70. Heart rate:
    number of times the heart beat in one minute.
  71. Reload:
    the degree of ventricular filling when the heart is relaxed.
  72. Afterload:
    the pressure against which the ventricular must pump.
  73. Ejection Function:
    the percentage of blood pumped out of a ventricle with each contraction.
  74. Contractility:
    is the ability of myocardial cells to shorten, thereby causing cardiac muscle contraction in response to an electrical stimulus.
  75. Excitabiltiy:
    is the ability of cardiac muscle cells to respond to an external stimulus, such as that from a chemical, mechanical, or electrical source.
  76. Automaticity:
    the ability of specialized cardiac muscle tissue to produce its own electrical activity.
  77. Conductivity:
    is the ability of a cardiac cell to receive an electrical impulse and conduct it to an adjoining cardiac cell.
  78. Action potential:
    of a cardiac cell reflects the rapid sequence of voltage changes that occur across the cell membrane during the electrical cardiac cycle.
  79. Depolarization:
    the movement of charged particles across a cell membrane causing the inside of the cell to become positive.
  80. Repolarization:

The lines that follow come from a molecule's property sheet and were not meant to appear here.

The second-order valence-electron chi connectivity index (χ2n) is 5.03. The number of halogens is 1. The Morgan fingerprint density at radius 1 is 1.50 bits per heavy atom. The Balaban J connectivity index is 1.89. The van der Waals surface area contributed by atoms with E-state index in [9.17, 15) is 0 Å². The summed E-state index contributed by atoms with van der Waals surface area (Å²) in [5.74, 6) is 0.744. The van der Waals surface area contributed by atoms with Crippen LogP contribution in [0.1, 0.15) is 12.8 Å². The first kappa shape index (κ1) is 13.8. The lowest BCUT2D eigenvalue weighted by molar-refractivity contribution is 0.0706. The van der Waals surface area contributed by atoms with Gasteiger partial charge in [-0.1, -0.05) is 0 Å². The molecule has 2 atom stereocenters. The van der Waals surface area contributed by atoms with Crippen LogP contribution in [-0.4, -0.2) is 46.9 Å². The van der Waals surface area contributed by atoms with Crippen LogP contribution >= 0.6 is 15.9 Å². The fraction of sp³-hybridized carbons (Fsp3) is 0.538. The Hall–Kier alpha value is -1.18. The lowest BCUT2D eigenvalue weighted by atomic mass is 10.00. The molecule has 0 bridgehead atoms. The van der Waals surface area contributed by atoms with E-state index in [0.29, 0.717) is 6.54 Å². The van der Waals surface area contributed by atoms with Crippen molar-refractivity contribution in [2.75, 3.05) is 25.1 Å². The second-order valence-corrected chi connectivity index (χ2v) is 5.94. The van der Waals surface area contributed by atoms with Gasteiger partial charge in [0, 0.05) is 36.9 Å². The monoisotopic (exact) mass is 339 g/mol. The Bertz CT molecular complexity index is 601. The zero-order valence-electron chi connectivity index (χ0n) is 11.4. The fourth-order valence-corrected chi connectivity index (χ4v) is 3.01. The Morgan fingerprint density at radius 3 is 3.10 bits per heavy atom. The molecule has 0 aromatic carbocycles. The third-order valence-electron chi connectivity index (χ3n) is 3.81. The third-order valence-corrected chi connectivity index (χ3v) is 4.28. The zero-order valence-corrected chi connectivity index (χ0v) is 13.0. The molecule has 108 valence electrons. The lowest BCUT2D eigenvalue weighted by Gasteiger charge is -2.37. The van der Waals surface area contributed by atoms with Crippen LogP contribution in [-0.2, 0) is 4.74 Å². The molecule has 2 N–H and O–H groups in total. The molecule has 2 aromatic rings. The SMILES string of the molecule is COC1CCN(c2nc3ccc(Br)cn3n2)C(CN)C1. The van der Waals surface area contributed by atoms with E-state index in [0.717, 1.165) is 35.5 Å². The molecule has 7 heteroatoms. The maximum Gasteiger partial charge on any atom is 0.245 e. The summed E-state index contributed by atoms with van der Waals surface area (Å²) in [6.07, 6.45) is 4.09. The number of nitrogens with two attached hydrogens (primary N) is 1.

the movement of ions across a cell membrane that results in the cell being restored to its negative state.
  81. Threshold potential:
    is the level to which a cell must repolarized before it can depolarize again.
  82. Refractoriness:
    the period of recovery that cells need after being discharged before they are able to respond to a stimulus.
  83. Absolute Refractory period (2)
    • 1.) also called effective refractory period
    • 2.) not respond to further stimulation
  84. Relative Refractory period (2)
    • 1.) also called vulnerable period
    • 2.) some cardiac cells have repolarized to their threshold potential and can be stimulated to respond (depolarize) to a stronger than normal stimulus.
  85. Atrial kick-
    20-30% volume of blood
  86. In systole-
  87. In diastole-
  88. In systole the pressure-
  89. In diastole the pressure-
  90. Units for cardiac output?
    Normal amount in healthy adult?
    • L/min
    • 5 L/min
  91. Intrinsic rate for SA node
    60-100 bpm
  92. Intrinsic rate in AV node
    40-60 bpm
  93. Intrinsic rate in bundle branches
    30-40 bpm
  94. Intrinsic rate in Purkinje fibers
    20-40 bpm
  95. Threshold potential is located at
  96. A cardiac cycle is from